He wants to see renovations above and beyond those in Century 21's proposals, and he might have the connections and influence to succeed. Brewster and his group of citizen lobbyists want to tear down (in his words, "edit out") even more buildings than Century 21 proposes—the Center House for starters, and maybe, in an ideal world, KeyArena. But they'll settle for making the latter an open-air pavilion.
Brewster's care for the city is sincere and patrician. Sometimes he sounds like an aristocrat: "The city council tends to be populist and nostalgic—you build in this low-rent quality about the Center that for some people, like [council president] Nick Licata, looks like a social service, a kind of dayroom."
Other times, he sounds like a populist: "Parks are free! They're marvels of democratic mixing."
In both modes, he scoffs at provincial weaknesses: "The one big political entity, Bumbershoot, has been pissed off by Seattle Center. But there is dithering over all the little users"—the Center School, Theater Puget Sound, the Frankfurter—"in the Center House. Instead of rationalizing that things should stay there because they're there, there should be a comprehensive urban design with a new theory."
Brewster's new theory is actually an antique fantasy, and an attractive one: a Seattle equivalent of Central Park or Boston Common, with nice buildings pulled right up to the edge, and developers and residents paying voluntary fees to fund "a more park-like Center," like the Central Park Conservancy.
"For over 20 years, the Central Park Conservancy has been raising money apartment building by apartment building," Brewster says. Today, the voluntary Conservancy largely pays for Central Park, employing four out of five of its maintenance and operations workers.
Of course, a voluntary conservancy would be good for Seattle Center—according to its financial office, only 25 to 30 percent of the Center's budget comes from the city. The rest has to be scrounged: rent (when tenants can pay it), grounds fees, parking, cuts of ticket revenue from Bumbershoot. This summer, there are Toyota banners hanging on lampposts, pimping a new kind of truck to passersby. The Center has to make money somehow.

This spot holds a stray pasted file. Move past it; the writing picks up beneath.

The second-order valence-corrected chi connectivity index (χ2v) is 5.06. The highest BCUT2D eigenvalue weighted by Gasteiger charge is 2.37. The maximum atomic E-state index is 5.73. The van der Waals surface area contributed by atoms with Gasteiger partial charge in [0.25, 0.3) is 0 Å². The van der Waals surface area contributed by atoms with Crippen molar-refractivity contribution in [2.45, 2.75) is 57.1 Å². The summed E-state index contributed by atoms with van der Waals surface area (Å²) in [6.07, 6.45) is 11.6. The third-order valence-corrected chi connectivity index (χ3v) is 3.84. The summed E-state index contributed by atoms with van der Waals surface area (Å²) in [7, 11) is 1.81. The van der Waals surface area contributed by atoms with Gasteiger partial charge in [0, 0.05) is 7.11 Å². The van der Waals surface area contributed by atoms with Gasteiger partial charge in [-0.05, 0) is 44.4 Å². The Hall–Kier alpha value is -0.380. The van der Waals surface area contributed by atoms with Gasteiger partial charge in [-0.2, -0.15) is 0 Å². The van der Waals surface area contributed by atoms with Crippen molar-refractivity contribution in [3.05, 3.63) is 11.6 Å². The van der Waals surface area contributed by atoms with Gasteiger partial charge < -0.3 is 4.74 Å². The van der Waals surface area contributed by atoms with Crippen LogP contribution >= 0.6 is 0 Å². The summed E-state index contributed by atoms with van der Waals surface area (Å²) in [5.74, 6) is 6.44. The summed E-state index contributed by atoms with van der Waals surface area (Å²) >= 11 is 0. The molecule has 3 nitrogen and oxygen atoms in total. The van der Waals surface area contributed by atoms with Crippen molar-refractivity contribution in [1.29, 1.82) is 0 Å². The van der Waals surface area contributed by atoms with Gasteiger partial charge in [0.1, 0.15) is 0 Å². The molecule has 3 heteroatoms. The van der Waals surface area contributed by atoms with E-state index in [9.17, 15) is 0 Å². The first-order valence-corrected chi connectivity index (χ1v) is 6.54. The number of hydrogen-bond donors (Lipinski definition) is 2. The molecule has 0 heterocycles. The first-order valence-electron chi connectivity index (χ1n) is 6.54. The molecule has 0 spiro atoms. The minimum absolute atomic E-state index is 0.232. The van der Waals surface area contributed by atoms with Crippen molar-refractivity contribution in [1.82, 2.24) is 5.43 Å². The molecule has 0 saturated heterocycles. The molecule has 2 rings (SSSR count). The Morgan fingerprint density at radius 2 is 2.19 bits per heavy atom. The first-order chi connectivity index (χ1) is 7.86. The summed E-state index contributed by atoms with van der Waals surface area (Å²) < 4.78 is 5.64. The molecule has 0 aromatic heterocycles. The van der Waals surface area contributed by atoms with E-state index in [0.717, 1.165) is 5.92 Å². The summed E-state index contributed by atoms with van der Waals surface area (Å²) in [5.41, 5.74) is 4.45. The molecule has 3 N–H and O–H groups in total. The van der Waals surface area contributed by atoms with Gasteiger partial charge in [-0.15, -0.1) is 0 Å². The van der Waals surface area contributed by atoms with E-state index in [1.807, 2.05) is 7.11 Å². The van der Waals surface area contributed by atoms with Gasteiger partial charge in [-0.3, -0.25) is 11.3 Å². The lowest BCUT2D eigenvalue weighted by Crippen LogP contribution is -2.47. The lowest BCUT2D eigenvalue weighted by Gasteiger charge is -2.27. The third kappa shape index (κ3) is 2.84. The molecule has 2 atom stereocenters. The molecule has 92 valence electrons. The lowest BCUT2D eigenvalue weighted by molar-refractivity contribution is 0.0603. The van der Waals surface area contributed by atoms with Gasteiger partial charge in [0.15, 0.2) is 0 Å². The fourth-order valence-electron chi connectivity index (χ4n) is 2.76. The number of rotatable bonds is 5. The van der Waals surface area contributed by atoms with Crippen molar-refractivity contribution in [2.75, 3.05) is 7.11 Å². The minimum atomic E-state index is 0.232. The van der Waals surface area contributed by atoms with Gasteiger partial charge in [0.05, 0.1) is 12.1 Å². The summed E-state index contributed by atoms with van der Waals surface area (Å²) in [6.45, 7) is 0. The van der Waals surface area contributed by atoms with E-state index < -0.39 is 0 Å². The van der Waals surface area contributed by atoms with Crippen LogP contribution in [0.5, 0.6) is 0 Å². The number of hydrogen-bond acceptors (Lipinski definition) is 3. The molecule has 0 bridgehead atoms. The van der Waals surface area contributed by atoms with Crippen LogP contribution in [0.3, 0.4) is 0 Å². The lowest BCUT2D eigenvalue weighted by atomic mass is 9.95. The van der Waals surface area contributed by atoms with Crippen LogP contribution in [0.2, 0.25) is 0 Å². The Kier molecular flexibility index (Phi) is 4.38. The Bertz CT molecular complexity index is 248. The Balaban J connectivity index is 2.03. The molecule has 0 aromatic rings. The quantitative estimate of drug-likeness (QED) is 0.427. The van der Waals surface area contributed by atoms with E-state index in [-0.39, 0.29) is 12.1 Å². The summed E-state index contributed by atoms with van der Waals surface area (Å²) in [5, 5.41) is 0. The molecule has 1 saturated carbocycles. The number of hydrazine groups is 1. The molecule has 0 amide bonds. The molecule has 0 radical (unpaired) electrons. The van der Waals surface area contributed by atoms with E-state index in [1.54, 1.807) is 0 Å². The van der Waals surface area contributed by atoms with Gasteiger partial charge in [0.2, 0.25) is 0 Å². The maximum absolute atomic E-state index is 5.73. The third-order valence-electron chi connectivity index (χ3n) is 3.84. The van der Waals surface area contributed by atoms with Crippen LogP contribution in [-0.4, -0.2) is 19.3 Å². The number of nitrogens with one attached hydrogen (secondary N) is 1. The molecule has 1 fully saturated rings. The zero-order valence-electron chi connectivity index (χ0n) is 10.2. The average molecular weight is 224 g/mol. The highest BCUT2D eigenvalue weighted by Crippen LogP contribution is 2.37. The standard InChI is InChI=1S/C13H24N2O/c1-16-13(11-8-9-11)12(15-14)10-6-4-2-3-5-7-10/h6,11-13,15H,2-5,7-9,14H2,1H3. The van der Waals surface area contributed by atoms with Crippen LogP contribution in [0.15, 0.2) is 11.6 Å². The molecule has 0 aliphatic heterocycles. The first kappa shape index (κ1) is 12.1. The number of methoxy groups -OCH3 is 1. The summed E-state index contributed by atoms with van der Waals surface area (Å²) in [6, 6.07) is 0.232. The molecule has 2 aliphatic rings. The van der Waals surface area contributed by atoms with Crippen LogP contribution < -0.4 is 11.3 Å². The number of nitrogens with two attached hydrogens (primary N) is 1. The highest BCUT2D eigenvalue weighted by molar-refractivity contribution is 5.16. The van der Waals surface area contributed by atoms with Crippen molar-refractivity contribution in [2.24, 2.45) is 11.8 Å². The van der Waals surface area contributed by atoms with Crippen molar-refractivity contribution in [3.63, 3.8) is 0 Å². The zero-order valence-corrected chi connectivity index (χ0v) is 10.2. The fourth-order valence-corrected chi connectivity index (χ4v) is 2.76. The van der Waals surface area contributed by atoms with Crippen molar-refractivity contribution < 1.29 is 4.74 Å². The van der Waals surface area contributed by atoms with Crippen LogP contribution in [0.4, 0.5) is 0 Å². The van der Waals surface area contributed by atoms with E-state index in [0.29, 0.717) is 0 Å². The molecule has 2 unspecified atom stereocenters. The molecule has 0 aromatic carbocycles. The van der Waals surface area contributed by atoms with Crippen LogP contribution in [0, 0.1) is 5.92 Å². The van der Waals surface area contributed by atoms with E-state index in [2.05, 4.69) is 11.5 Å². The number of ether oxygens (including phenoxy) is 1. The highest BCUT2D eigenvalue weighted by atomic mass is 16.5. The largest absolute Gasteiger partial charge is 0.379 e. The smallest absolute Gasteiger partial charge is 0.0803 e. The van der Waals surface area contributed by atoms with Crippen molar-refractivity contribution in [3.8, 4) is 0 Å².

Developers might see sense in Brewster's conservancy—their donations would be tax-deductible investments. An improved, "more park-like Center" would kick up the value of their condos, apartments, and even offices. Want ads, like one for a bookkeeper at Zenith, list "convenient location near Seattle Center" as a benefit, along with "competitive pay" and "casual dress."
But developers might not be so farsighted. New York's Conservancy formed in 1980, but only got off the ground years later when muggings, vandalism, and the Central Park jogger—who was raped and beaten almost to death—became symbols for a city gone feral, and galvanized citizens to take charge where government failed. Until we have a Seattle Center jogger, the Seattle Center cause will be one of irritation, not urgency.
A Park for People from Elsewhere
Newspaper and TV coverage of proposals for Seattle Center has taken a strong stand for inertia—for doing nothing.
Ken Schram, who gets paid by a TV station to be cranky about things, hates the idea of a more park-like Center: "More lawn? Big yawn." (Hee haw!) Seattle Times columnist Jerry Large: "The new shouldn't trample too heavily on the old... our family memories are all over the place." Seattle Times columnist Joni Balter: "I think it would be a mistake for Seattle Center to become a boring, passive park... [Seattle Center] can improve without pretending to be someplace else." The Post-Intelligencer hasn't opined much beyond its mixed-message editorial "Be Bold, Be Frugal."
But the columnists charmed by the status quo—how is that even possible?—are strangely out of sync with the rest of the city: A survey conducted by Seattle Center showed that, in 2005, only one quarter of its visitors came from inside the city. One quarter came from somewhere else in King County. One half came from outside the county. Seattle Center is a park for people from elsewhere.
If the Center is going to become—not remain, become—relevant, it has to drop the posture it's adopted since 1962: tarting itself up for tourists so they'll come to the Space Needle to pay $16 to be told that the elevators they're riding in drop at 14 feet per second, the same speed as a raindrop. (If it's raining, "the visual effect makes it look like you're watching snow fall as you come down," said Basil Harris, a local actor who used to work at the Space Needle. "It's nice. Although I've had many an argument with guests who were convinced they were looking at snow falling. In August.")
Seattle Center is 72 acres. Volunteer Park is 40 acres, Luxembourg Garden in Paris is 60 acres, Boston Common is 50 acres.
Imagine what the city could do with 72 acres.
Imagine less concrete and more park. Imagine an amphitheater—where Memorial Stadium is now—showing live broadcasts of the ballet or opera happening simultaneously in McCaw Hall while you sit in the grass and watch with a bottle of wine. Imagine a park surrounded by concert halls, rock clubs, cafes, movie theaters, theater theaters. Imagine a Seattle Center where you actually want to linger.
The Center needs to transcend, not preserve, its past.
Now is our chance to get it right.